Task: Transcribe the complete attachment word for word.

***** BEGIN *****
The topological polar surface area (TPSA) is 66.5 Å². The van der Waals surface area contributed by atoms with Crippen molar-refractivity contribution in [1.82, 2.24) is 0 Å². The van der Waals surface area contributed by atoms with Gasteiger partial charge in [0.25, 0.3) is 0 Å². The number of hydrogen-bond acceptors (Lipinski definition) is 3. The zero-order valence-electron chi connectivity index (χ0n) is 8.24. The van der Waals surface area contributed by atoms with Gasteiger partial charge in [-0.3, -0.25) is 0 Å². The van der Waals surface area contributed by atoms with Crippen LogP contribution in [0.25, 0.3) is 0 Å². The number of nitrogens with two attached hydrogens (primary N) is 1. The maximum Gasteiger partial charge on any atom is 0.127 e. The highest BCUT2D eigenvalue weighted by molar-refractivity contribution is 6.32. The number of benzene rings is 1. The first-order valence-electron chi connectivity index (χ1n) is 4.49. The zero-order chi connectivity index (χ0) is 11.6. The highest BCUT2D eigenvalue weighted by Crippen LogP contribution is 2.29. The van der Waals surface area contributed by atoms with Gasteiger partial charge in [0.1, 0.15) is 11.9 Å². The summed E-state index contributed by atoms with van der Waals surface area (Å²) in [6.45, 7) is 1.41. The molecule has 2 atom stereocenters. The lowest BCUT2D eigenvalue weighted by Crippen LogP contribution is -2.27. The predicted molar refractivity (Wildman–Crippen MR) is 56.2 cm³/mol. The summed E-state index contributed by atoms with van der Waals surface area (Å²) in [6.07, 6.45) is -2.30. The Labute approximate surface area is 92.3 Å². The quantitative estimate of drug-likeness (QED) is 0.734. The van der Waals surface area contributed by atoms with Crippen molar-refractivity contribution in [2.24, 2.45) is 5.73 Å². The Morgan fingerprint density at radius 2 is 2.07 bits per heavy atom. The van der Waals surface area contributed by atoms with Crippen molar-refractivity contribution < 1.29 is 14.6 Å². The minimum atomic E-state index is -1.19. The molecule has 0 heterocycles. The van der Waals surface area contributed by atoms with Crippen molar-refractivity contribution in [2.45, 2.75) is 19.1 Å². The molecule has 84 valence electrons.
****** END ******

The topological polar surface area (TPSA) is 66.5 Å². The van der Waals surface area contributed by atoms with Crippen molar-refractivity contribution in [1.82, 2.24) is 0 Å². The van der Waals surface area contributed by atoms with Gasteiger partial charge in [0.25, 0.3) is 0 Å². The number of hydrogen-bond acceptors (Lipinski definition) is 3. The zero-order valence-electron chi connectivity index (χ0n) is 8.24. The van der Waals surface area contributed by atoms with Gasteiger partial charge in [-0.3, -0.25) is 0 Å². The van der Waals surface area contributed by atoms with Crippen LogP contribution in [0.25, 0.3) is 0 Å². The number of nitrogens with two attached hydrogens (primary N) is 1. The maximum Gasteiger partial charge on any atom is 0.127 e. The highest BCUT2D eigenvalue weighted by molar-refractivity contribution is 6.32. The number of benzene rings is 1. The first-order valence-electron chi connectivity index (χ1n) is 4.49. The zero-order chi connectivity index (χ0) is 11.6. The highest BCUT2D eigenvalue weighted by Crippen LogP contribution is 2.29. The van der Waals surface area contributed by atoms with Gasteiger partial charge in [0.1, 0.15) is 11.9 Å². The summed E-state index contributed by atoms with van der Waals surface area (Å²) in [6.45, 7) is 1.41. The molecule has 2 atom stereocenters. The lowest BCUT2D eigenvalue weighted by Crippen LogP contribution is -2.27. The predicted molar refractivity (Wildman–Crippen MR) is 56.2 cm³/mol. The summed E-state index contributed by atoms with van der Waals surface area (Å²) in [6.07, 6.45) is -2.30. The Labute approximate surface area is 92.3 Å². The quantitative estimate of drug-likeness (QED) is 0.734. The van der Waals surface area contributed by atoms with Crippen molar-refractivity contribution in [2.24, 2.45) is 5.73 Å². The Morgan fingerprint density at radius 2 is 2.07 bits per heavy atom. The van der Waals surface area contributed by atoms with Crippen molar-refractivity contribution < 1.29 is 14.6 Å². The minimum atomic E-state index is -1.19. The molecule has 0 heterocycles. The van der Waals surface area contributed by atoms with Crippen molar-refractivity contribution in [2.45, 2.75) is 19.1 Å². The molecule has 84 valence electrons.